SBR made BetIslands. Without their heavy promotion and quick jump in the SBR Rankings there was no way BetIslands would have been in the position they were in early 2012.
BetIslands was not exactly projecting a strong image people who knew the offshore betting industry either. They were paying players on time (at least at first), but the company was offering massive bonus offers and rebates to players. They also offered free half points, the best teaser odds around and low juice on large markets. These things look impressive on the surface to bettors, (and were also quite profitable options for bettors) but many of these promotions and odds are classic scam book tactics, which drew the concern of many.
The quick ascent of BetIslands was quite strange, and some bettors were right to be skeptical. As it turns out, their suspicions about the company would turn out to be right.
EZStreet, 7RedSports and BetIslands?
In July 2012, a thread appeared on SBR Forum that alleged a connection between BetIslands’ ownership and two poorly rated online books, EZStreet Sports and 7RedSports.  Again, the rumors were denied by the BetIslands apparent owner and manager who posted under the name “betislands” on SBR by went by the name John in his posts.
Of course, not so shockingly, SBR mods/management again chimed into the threads denying these rumors and supported Jon’s assertion that BetIslands had no relationships with the poorly rated sportsbooks EZStreet and 7RedSports.
Financial Backers Gone, BetIslands Goes Bust
Just a few short months after the rumors surrounded BetIslands’ ownership leaked, the company was revealed to be insolvent.
The balances stuck on BetIslands around this time were estimated to be around $1.3 to $1.5 million. It was eventually later found out through a leaked balance sheet reported by AskTheBookie that BetIslands owed players just slightly under $1.54 million.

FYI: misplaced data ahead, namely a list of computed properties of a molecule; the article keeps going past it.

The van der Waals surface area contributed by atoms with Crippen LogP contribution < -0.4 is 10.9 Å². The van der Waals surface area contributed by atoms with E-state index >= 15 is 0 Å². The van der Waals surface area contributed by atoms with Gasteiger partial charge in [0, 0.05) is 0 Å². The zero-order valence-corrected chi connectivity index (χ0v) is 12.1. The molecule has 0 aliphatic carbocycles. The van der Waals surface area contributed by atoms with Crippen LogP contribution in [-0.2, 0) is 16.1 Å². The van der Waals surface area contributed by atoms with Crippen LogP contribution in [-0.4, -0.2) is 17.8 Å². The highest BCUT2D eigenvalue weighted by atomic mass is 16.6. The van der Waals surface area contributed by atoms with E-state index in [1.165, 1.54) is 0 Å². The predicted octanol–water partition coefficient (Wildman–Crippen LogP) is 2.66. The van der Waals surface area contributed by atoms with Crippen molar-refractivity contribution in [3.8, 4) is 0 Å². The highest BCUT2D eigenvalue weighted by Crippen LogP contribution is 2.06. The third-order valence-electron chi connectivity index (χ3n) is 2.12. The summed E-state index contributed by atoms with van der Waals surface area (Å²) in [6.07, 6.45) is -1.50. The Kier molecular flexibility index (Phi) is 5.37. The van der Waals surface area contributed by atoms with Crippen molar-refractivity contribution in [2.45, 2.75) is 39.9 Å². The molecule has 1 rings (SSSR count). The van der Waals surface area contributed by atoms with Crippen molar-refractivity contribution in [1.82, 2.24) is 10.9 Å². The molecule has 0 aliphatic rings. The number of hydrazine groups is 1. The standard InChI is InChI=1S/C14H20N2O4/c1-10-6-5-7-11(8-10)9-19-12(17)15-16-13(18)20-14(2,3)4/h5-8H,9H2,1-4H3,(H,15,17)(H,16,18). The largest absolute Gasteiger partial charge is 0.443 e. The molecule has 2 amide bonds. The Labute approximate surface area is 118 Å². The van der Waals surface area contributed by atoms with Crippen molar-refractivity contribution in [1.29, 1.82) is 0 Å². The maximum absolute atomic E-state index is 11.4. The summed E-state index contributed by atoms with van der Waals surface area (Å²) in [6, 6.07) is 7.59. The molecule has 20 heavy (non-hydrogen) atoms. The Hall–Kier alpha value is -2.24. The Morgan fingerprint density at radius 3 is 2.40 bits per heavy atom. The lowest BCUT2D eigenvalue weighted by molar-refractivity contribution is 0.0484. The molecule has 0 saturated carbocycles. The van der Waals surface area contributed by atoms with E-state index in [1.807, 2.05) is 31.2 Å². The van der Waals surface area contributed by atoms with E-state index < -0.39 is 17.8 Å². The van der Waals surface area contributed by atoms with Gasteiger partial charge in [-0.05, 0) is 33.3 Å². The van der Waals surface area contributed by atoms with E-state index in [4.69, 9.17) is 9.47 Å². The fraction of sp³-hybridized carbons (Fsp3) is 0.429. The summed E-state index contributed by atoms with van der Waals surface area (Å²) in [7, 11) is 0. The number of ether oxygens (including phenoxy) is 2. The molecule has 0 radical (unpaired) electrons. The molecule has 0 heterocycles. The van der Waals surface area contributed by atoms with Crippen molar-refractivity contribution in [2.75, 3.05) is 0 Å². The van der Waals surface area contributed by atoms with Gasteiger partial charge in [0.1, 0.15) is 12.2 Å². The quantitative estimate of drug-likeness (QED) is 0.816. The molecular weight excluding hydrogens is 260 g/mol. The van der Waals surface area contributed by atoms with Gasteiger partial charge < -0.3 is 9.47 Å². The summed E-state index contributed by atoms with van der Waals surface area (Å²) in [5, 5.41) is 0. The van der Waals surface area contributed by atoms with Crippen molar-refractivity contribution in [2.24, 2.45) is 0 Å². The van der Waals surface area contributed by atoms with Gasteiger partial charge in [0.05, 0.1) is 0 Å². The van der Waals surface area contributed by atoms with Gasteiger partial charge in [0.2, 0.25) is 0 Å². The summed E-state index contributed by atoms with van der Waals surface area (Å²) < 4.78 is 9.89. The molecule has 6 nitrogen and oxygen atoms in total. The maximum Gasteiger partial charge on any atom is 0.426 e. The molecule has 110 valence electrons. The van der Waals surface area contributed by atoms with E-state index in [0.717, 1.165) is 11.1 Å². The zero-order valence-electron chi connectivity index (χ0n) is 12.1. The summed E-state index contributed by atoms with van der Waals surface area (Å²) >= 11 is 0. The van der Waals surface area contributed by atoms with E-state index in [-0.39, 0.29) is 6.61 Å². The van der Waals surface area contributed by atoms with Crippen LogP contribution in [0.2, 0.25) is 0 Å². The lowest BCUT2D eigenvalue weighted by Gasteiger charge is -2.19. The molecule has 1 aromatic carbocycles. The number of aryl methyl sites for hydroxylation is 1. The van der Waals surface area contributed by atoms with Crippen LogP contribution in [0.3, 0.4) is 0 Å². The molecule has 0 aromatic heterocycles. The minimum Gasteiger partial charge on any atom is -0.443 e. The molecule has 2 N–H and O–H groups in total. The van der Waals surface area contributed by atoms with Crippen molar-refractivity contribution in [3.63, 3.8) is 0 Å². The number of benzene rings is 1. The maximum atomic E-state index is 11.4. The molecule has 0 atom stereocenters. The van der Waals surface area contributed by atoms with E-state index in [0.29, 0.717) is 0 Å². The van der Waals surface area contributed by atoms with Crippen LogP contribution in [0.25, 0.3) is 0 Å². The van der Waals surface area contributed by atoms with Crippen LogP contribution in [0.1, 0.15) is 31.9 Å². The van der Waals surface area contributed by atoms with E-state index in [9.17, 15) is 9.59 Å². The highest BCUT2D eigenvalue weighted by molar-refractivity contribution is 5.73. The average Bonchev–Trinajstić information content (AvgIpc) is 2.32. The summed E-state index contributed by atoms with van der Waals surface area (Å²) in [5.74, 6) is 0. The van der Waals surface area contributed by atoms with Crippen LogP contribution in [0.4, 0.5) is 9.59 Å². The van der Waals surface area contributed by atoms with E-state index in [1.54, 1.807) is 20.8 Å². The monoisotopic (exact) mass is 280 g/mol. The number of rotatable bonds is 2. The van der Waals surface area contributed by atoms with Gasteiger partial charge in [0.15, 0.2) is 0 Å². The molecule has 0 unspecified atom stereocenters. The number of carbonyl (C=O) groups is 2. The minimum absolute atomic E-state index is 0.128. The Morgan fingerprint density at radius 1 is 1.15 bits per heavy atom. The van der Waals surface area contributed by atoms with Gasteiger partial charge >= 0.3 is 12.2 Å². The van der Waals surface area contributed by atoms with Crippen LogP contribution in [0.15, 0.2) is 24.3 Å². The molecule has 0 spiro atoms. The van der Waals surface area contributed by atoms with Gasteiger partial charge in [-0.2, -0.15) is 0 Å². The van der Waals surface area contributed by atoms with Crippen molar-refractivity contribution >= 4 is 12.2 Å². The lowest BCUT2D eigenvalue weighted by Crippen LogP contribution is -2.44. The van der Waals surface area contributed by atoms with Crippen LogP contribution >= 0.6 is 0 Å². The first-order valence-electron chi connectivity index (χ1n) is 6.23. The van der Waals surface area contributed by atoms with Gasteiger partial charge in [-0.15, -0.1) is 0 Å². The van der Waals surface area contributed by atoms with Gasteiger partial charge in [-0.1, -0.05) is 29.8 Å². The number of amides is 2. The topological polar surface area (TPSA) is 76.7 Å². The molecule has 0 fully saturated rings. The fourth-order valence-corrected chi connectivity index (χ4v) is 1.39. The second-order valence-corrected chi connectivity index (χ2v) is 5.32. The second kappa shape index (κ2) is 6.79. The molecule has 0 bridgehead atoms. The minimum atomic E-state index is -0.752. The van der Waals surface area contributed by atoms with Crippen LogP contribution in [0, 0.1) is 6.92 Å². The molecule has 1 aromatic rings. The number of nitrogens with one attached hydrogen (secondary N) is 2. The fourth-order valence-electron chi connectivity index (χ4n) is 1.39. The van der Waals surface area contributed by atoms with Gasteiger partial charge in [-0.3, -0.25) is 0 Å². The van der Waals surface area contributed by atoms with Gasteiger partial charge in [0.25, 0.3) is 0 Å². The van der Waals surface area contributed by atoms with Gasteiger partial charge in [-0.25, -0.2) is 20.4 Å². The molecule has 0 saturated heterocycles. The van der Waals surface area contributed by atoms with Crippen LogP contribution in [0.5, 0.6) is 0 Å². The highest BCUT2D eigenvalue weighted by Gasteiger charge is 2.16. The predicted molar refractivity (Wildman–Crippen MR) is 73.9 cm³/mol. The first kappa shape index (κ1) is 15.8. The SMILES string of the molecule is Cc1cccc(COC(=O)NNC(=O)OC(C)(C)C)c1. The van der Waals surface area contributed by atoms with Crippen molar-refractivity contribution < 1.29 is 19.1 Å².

BetIslands was downgraded from a B to C sportsbook on SBR on December 17th, 2012. On the same day, SBR reported that processor delays were the reason for the slow payout complaints and that players were told the withdrawals would be processed today, but that no payouts were completed. Within 24 hours, BetIslands would be downgraded from a C Rated Sportsbook to an F Rated Sportsbook.
BetIslands was reported insolvent by SBR on December 18th, 2012. The company had apparently lost its financial backer and “the people left could not make it work.”  As you can see from that forum thread, players with bankrolls on the site were shocked that the BetIslands collapsed so suddenly.
Some players were owed close to $50k in their accounts and wanted an explanation from not only BetIslands but SBR. Bailout talks fizzled in the weeks after, mostly because two-thirds of the accounts were sharp players with sizable balances. No existing bookmaker wants to foot the bill to bail out a bunch of sharps that can then turn around and cost them more money.
SBR’s Fault in the BetIslands’ Disaster
SBR heavily promoted BetIslands taking from a relatively unknown book to one of the top options for US online sports bettors. The vast majority of players referred to BetIslands came from SBR.
SBR has monitored thousands of online sportsbooks in their history and know the warning signs of book that might not be financially secure. BetIslands, without a doubt, was exhibiting many of those characteristics.
They offered lucrative deposit bonuses, free plays, the best teaser odds around and were not afraid to take heavy sharp action. They got in over their head and fast.